Under the Constitution of India, all citizens have equal rights. However, a unique feature of Indian law is that issues pertaining to matters like divorce, inheritance, custody, marriage and alimony are settled according to personal laws dictated by different religious groups.
For many among the 172 million Muslims in the country, these civil matters are settled by qazis or judges, a role traditionally dominated by men, and they use Islamic jurisprudence to adjudicate on them. Although these qazis in local Sharia courts are not a replacement for legal courts, families often prefer to use this medium to settle disputes of a personal nature.
The Bharatiya Muslim Mahila Andolan (BMMA), an Indian Muslim women’s rights organisation, began tipping the scales of this form of religious jurisprudence when they started training 30 women in the Quran, constitutional law and gender rights more than three years ago.
What the BMMA sought to accomplish was to produce a steady stream of female qazis across India who would adjudicate on personal family matters. With men dominating this profession, a lot of settlements went against women.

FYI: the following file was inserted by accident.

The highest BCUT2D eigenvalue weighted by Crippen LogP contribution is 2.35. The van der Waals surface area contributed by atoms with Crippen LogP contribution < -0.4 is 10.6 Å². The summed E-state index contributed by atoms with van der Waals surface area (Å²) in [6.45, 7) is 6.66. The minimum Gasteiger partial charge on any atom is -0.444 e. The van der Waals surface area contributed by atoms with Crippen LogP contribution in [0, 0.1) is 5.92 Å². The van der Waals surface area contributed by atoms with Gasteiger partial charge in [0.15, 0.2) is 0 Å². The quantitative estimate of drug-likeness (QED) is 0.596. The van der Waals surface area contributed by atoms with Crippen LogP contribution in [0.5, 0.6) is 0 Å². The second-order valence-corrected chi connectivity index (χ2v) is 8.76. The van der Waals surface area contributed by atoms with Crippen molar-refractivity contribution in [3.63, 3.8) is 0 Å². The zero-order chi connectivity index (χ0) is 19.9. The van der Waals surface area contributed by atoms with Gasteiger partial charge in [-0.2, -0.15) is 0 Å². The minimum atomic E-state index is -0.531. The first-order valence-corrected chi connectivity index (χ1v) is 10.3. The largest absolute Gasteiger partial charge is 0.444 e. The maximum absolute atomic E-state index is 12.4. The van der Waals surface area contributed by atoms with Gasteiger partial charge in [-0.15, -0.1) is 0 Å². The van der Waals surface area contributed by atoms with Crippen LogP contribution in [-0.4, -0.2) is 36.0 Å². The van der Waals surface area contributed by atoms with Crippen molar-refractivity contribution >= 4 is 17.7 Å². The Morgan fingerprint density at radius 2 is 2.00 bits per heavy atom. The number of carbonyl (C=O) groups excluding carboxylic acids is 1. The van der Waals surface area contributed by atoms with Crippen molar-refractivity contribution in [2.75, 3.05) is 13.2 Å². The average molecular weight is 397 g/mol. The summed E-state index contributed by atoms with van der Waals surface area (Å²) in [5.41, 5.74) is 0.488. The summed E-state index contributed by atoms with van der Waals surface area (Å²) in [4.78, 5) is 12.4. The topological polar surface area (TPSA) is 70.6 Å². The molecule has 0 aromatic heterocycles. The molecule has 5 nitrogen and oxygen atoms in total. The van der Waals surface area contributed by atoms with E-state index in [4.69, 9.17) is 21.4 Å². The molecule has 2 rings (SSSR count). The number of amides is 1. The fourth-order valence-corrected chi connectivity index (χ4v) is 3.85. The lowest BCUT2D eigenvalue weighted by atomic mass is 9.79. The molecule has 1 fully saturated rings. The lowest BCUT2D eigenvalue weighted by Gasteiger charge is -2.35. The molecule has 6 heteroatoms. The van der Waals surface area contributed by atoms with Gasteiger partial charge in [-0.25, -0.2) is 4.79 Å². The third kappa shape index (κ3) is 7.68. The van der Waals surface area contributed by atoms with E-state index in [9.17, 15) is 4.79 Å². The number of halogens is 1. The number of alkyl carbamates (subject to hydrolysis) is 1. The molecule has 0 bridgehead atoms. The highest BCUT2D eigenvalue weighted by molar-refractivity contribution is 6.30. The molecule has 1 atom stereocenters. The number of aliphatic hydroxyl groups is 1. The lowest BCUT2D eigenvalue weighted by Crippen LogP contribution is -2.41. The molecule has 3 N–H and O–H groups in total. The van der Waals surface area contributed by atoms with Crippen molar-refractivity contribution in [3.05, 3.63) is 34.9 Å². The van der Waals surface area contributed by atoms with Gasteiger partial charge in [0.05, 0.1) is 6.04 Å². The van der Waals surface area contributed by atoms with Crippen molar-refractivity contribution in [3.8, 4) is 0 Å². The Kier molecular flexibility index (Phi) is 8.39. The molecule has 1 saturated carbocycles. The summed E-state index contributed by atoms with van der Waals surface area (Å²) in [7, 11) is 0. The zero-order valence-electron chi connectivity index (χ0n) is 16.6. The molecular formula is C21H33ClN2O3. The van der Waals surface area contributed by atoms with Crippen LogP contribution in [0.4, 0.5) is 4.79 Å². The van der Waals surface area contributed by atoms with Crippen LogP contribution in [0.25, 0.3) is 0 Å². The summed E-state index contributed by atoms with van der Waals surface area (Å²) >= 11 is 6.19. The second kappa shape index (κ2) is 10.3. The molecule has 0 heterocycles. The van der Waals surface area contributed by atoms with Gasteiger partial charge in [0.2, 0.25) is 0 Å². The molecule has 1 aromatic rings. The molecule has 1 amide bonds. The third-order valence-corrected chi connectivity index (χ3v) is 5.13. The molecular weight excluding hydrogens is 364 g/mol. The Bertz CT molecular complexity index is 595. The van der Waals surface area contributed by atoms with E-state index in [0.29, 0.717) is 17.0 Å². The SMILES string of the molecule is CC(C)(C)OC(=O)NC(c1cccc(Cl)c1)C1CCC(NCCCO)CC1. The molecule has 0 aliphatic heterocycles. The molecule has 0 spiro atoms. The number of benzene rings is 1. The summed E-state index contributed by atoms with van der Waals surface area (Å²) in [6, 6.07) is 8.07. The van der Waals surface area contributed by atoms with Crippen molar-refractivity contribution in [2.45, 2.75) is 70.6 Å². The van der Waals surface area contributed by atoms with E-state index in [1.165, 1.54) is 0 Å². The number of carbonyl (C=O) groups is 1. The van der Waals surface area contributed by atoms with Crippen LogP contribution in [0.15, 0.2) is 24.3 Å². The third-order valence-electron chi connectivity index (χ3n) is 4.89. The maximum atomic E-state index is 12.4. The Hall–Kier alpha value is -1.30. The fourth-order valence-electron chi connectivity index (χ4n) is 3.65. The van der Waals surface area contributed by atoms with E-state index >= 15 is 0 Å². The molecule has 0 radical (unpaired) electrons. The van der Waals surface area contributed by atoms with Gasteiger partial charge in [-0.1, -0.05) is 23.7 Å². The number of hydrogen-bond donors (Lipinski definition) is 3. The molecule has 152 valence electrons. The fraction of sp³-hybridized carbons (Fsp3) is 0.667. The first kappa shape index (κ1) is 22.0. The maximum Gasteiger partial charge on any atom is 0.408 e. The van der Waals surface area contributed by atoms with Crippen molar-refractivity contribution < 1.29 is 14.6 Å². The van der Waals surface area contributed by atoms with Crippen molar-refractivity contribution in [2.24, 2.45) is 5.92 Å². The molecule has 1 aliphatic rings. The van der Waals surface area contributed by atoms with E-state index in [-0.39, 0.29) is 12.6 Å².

Last April, the first batch of 15 trained female qazis began their quest for justice, Vice reported. “A man goes and says ‘I want to divorce my wife,’ then the qazi—also with a man’s perspective—he signs off on the divorce. But these injustices happen with women, so why can’t we also become qazis?” says Suriya Sheikh, one of the 15 trained and qualified women qazis to Vice.
These women underwent a three-year training process that included learning the Quran, women’s rights and constitutional law. The first batch of 15 women graduated last April and took on their new roles as qazis. They conduct their business within the premises of the BMMA’s Mumbai offices.
To the uninitiated, the BMMA is also the same organisation that initially led the fight against the draconian practice of triple talaq. They were one of the petitioners who took the matter to the Supreme Court, and the Lok Sabha, in December voted for a law that seeks to criminalise the practice.